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If you've ever been on a flight, you've probably experienced turbulence.

It's not fun, especially if you're already a nervous flyer.

But what actually is it?

Writing for Business Insider, pilot Patrick Smith explains what the "rough air" is and why you don't need to worry about it.

It's normal, and usually harmless.

Turbulence is completely normal and occurs on most flights.

It's annoying, but not a big safety issue.

Patrick Smith writes:

Every flight, every day, will encounter some degree of rough air, be it a few light burbles or a more pronounced and consistent chop that sometimes gets your coffee spilling and the plates rattling in the galley.

From a pilot’s perspective, garden-variety turbulence is seen as a comfort and convenience issue, not a safety issue per se. It’s annoying, but it is not dangerous.

Keep your seatbelt on.

Passengers can get injured on flights but it's very rare.

The majority of these aren't wearing their seatbelts when they should be, explains Smith. In the cockpit, pilots always keep their seatbelts on and are never 'lackadaisical' about it.

Pilots receive weather and turbulence forecasts before flying, Smith explains:

Once aloft we get periodic updates from our dispatchers and meteorologists on the ground.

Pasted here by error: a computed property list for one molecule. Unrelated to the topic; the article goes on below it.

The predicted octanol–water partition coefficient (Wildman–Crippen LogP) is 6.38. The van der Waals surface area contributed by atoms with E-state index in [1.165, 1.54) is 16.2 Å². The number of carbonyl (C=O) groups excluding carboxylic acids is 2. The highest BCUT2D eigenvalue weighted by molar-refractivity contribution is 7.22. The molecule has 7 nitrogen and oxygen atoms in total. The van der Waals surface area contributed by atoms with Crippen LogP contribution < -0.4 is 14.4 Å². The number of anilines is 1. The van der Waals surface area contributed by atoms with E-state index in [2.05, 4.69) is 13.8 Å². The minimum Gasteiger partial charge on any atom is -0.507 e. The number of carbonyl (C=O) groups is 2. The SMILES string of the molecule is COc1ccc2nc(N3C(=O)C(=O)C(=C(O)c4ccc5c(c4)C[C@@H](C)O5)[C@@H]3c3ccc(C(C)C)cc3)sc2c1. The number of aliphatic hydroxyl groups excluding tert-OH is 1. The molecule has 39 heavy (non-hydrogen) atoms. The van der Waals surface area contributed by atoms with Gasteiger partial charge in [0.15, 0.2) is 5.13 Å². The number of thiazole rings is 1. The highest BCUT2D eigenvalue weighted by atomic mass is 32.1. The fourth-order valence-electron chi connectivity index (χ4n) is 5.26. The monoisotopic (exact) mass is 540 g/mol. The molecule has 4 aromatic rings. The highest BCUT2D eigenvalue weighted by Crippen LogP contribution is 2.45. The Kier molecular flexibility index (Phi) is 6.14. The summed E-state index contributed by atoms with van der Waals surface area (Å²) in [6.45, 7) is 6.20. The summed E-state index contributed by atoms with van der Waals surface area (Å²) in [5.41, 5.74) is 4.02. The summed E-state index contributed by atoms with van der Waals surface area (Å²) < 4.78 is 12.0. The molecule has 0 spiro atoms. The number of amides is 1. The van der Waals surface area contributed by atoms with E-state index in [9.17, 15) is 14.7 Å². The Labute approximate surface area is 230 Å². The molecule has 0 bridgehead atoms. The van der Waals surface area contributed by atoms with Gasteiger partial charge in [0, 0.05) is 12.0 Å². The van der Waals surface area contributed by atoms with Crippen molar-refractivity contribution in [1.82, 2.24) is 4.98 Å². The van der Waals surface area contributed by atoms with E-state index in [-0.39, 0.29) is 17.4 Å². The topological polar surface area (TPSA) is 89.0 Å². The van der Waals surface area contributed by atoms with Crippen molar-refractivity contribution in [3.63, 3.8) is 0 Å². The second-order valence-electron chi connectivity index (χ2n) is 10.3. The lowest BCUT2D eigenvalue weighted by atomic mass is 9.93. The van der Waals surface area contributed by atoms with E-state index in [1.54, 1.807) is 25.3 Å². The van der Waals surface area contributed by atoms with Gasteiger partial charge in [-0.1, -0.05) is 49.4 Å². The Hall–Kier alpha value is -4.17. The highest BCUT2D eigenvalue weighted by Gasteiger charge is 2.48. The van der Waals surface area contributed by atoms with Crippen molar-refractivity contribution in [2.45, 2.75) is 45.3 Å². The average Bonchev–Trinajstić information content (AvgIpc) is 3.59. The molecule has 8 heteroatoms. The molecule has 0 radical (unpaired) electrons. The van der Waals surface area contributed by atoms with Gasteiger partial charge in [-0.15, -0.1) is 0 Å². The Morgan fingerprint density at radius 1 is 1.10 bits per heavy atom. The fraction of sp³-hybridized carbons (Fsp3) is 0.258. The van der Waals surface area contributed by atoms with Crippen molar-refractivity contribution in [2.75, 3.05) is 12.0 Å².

We have weather radar in the cockpit, as well as our eyes to see and avoid the worst weather.

And perhaps most helpful of all, we receive real-time reports from nearby aircraft.

However, turbulence can still occur without warning - so it's always best to stay strapped in.

It doesn't cause crashes.

Thinking back over the whole history of modern commercial aviation, I cannot recall a single jetliner crash caused by turbulence.

Airplanes are engineered to withstand an extreme amount of stress, and the amount of turbulence required to, for instance, tear off a wing, is far beyond anything you’ll ever experience.

It's not like driving.

Smith warns that flyers should be weary of analogies and passenger accounts of rough flights in the news.

You might hear somebody compare turbulence to 'driving over a rough road,' or to 'a ship in rough seas.' I don’t like these comparisons, because potholes routinely pop tires, break axles and ruin suspensions, while ships can be capsized or swamped.

There are no accurate equivalents in the air.

...Be wary of passenger accounts in news stories. Not to insult anyone’s powers of observation, but people have a terrible habit of misinterpreting and exaggerating the sensations of flight, particularly if they’re scared.

Even in considerably bumpy air — what a pilot might call 'moderate turbulence,' a plane is seldom displaced in altitude by more than 20 feet, and usually less. Passengers might feel the plane 'plummeting' or 'diving' — words the media can’t get enough of — when in fact it’s hardly moving.

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